Indian elections: Gearing up for a "new" India?


“Expectations on Prime Minister Narendra Modi are sky-high”, said Shishir Kumar Bajoria, Chairman of the IFGL Group, India atFriends of Europe policy insight on 12 June. With a turnout of 66,4% and a large participation of women and youth, the Indian elections channelled a pressing demand for political and social change. According to Ambassador Manjeev Singh Puri “voters made a clear choice in favour of a strong and united India”. On the international front, “the EU hopes to revive the trade partnership negotiations, despite the “look East” approach of Narendra Modi’s initial foreign policy moves”, said Neena Gill, MEP for the Labour Party West Midlands.

Amid mounting expectations for a “new India” era under the BJP mandate, will Modi’s government live up to the promise of prosperity and growth for all? Underpinning a lively discussion were issues of economic development, urbanisation, social justice and foreign policy facing India in the five years ahead.

Indian elections: gearing up for a new India?



India’s post-election direction matters – to the future of the country but also to a closely-watching world. Whoever gets to lead the world’s largest democracy will have to tackle an array of challenges including the massive task of economic reform. Persistent high inflation, infrastructure bottlenecks, rampant corruption and regulatory hurdles continue to hamper the country’s potential. With growth hovering at a decade-long low, reforms are essential for India to meet the demands of its rising middle class which also wants social change and improvements in the status of women. What are the priorities of the new leadership? How is the government planning to restore investor confidence and stimulate long-term economic growth? What are the main roadblocks to reform? How will the election results impact on India’s foreign policy? Will the new government adopt a tougher line in relations with its neighbours? What does the election outcome mean for the future of EU-India relations? Can negotiations on a Broad-based Trade and Investment Agreement (BTIA) gain new momentum?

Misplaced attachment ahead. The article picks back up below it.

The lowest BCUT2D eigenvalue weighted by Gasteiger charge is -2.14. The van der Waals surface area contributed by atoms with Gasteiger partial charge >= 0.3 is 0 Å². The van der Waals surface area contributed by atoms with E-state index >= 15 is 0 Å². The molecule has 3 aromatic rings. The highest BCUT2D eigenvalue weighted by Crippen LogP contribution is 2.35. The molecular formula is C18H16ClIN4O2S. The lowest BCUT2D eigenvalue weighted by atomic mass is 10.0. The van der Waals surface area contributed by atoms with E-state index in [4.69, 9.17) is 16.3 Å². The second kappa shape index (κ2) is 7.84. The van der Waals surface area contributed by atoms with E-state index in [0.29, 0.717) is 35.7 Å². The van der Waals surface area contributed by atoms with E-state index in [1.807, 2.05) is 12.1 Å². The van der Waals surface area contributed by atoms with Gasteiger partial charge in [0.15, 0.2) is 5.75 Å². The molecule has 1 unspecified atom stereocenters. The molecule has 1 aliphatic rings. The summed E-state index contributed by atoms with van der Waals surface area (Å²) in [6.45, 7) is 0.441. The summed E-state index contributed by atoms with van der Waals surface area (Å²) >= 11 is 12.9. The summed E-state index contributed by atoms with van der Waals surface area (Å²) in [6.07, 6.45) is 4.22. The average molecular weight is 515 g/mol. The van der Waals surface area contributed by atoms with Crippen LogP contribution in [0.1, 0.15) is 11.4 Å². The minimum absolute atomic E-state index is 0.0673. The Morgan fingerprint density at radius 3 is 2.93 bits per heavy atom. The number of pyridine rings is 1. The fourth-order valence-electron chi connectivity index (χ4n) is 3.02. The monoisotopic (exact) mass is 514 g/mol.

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Neena Gill

Member of European Parliament

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A fomer MEP, Neena has just been elected again after topping the Labour Party’s election list in the West Midlands. During her previous mandate, she was the Chair of the Delegation for Relations with India as well as the Delegation for relations with the countries of South Asia and the South Asia Association for Regional Cooperation (SAARC). She was Vice President for Corporate Affairs Europe and Asia Pacific at SAS.

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Gauri Khandekar

Researcher and Head of Agora Asia-Europe Programme at FRIDE

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Gauri has published extensively on EU-India relations at FRIDE, a Madrid-based think tank. Prior to her current position, she worked on India-related issues at the European Parliament and the Directorate-General for External Relations of the European Commission. She has a wide-range of professional experience, having work for a consultancy firm as well as a development and social welfare NGO in India.

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Shishir Kumar Bajoria

Chairman of the IFGL Group, India

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An experienced businessman, Shishir Kumar is the Chairman of the IFGL Group. He is the promoter of the S K Bajoria Group, which is engaged in diversified business activities including manufacturing. He was previously President of the Indian Chamber of Commerce in Kolkata and Honorary Consul of Denmark in the same city. He was also Director of Industrial Promotion & Investment Corporation of Orissa, a northeastern state.



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